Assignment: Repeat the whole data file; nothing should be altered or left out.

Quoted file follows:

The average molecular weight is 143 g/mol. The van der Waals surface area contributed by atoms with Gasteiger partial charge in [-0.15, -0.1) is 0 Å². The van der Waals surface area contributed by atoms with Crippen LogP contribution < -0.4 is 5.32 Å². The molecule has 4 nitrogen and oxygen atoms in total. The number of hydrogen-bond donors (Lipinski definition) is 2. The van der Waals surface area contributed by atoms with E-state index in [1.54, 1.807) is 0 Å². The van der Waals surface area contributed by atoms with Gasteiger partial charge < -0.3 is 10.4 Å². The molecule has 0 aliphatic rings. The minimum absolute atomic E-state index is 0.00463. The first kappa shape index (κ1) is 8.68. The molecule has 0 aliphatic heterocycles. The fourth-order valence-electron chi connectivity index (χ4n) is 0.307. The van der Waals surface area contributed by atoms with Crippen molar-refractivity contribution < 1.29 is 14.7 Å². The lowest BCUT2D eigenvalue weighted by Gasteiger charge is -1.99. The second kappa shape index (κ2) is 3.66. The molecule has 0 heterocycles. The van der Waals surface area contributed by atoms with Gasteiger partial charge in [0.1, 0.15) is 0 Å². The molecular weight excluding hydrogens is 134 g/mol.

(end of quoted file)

The average molecular weight is 143 g/mol. The van der Waals surface area contributed by atoms with Gasteiger partial charge in [-0.15, -0.1) is 0 Å². The van der Waals surface area contributed by atoms with Crippen LogP contribution < -0.4 is 5.32 Å². The molecule has 4 nitrogen and oxygen atoms in total. The number of hydrogen-bond donors (Lipinski definition) is 2. The van der Waals surface area contributed by atoms with E-state index in [1.54, 1.807) is 0 Å². The van der Waals surface area contributed by atoms with Gasteiger partial charge < -0.3 is 10.4 Å². The molecule has 0 aliphatic rings. The minimum absolute atomic E-state index is 0.00463. The first kappa shape index (κ1) is 8.68. The molecule has 0 aliphatic heterocycles. The fourth-order valence-electron chi connectivity index (χ4n) is 0.307. The van der Waals surface area contributed by atoms with Crippen molar-refractivity contribution < 1.29 is 14.7 Å². The lowest BCUT2D eigenvalue weighted by Gasteiger charge is -1.99. The second kappa shape index (κ2) is 3.66. The molecule has 0 heterocycles. The van der Waals surface area contributed by atoms with Gasteiger partial charge in [0.1, 0.15) is 0 Å². The molecular weight excluding hydrogens is 134 g/mol.